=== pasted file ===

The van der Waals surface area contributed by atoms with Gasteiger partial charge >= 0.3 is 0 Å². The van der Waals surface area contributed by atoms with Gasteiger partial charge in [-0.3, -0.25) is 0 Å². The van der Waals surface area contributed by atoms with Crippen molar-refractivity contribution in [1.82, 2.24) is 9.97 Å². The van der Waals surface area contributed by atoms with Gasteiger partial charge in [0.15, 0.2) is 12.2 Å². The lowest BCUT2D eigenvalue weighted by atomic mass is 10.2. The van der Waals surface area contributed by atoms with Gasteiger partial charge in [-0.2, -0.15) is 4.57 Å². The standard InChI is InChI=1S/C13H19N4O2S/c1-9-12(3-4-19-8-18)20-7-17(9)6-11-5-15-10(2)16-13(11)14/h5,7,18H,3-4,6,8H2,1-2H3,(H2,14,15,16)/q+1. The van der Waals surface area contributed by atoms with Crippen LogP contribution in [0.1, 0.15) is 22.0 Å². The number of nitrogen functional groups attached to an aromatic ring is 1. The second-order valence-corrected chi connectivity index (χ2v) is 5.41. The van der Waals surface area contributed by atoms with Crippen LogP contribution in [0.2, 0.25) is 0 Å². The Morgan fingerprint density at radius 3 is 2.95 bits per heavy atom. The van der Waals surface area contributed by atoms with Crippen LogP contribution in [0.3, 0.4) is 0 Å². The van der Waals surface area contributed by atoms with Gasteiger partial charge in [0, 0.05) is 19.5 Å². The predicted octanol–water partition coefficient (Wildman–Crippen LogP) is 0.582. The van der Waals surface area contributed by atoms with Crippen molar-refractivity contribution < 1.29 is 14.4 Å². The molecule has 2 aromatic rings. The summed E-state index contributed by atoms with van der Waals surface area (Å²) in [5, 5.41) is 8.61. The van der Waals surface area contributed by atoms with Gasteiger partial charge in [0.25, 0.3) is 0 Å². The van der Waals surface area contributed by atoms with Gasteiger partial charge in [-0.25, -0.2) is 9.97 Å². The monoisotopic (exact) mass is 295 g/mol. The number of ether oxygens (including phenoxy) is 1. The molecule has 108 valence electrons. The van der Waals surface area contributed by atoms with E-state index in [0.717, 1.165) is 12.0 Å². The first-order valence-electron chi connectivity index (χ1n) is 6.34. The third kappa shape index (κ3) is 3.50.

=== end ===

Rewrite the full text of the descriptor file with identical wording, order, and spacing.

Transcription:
The van der Waals surface area contributed by atoms with Gasteiger partial charge >= 0.3 is 0 Å². The van der Waals surface area contributed by atoms with Gasteiger partial charge in [-0.3, -0.25) is 0 Å². The van der Waals surface area contributed by atoms with Crippen molar-refractivity contribution in [1.82, 2.24) is 9.97 Å². The van der Waals surface area contributed by atoms with Gasteiger partial charge in [0.15, 0.2) is 12.2 Å². The lowest BCUT2D eigenvalue weighted by atomic mass is 10.2. The van der Waals surface area contributed by atoms with Gasteiger partial charge in [-0.2, -0.15) is 4.57 Å². The standard InChI is InChI=1S/C13H19N4O2S/c1-9-12(3-4-19-8-18)20-7-17(9)6-11-5-15-10(2)16-13(11)14/h5,7,18H,3-4,6,8H2,1-2H3,(H2,14,15,16)/q+1. The van der Waals surface area contributed by atoms with Crippen LogP contribution in [0.1, 0.15) is 22.0 Å². The number of nitrogen functional groups attached to an aromatic ring is 1. The second-order valence-corrected chi connectivity index (χ2v) is 5.41. The van der Waals surface area contributed by atoms with Crippen LogP contribution in [0.2, 0.25) is 0 Å². The Morgan fingerprint density at radius 3 is 2.95 bits per heavy atom. The van der Waals surface area contributed by atoms with Crippen LogP contribution in [0.3, 0.4) is 0 Å². The van der Waals surface area contributed by atoms with Gasteiger partial charge in [0, 0.05) is 19.5 Å². The predicted octanol–water partition coefficient (Wildman–Crippen LogP) is 0.582. The van der Waals surface area contributed by atoms with Crippen molar-refractivity contribution < 1.29 is 14.4 Å². The molecule has 2 aromatic rings. The summed E-state index contributed by atoms with van der Waals surface area (Å²) in [5, 5.41) is 8.61. The van der Waals surface area contributed by atoms with Gasteiger partial charge in [0.25, 0.3) is 0 Å². The van der Waals surface area contributed by atoms with Gasteiger partial charge in [-0.25, -0.2) is 9.97 Å². The monoisotopic (exact) mass is 295 g/mol. The number of ether oxygens (including phenoxy) is 1. The molecule has 108 valence electrons. The van der Waals surface area contributed by atoms with E-state index in [0.717, 1.165) is 12.0 Å². The first-order valence-electron chi connectivity index (χ1n) is 6.34. The third kappa shape index (κ3) is 3.50.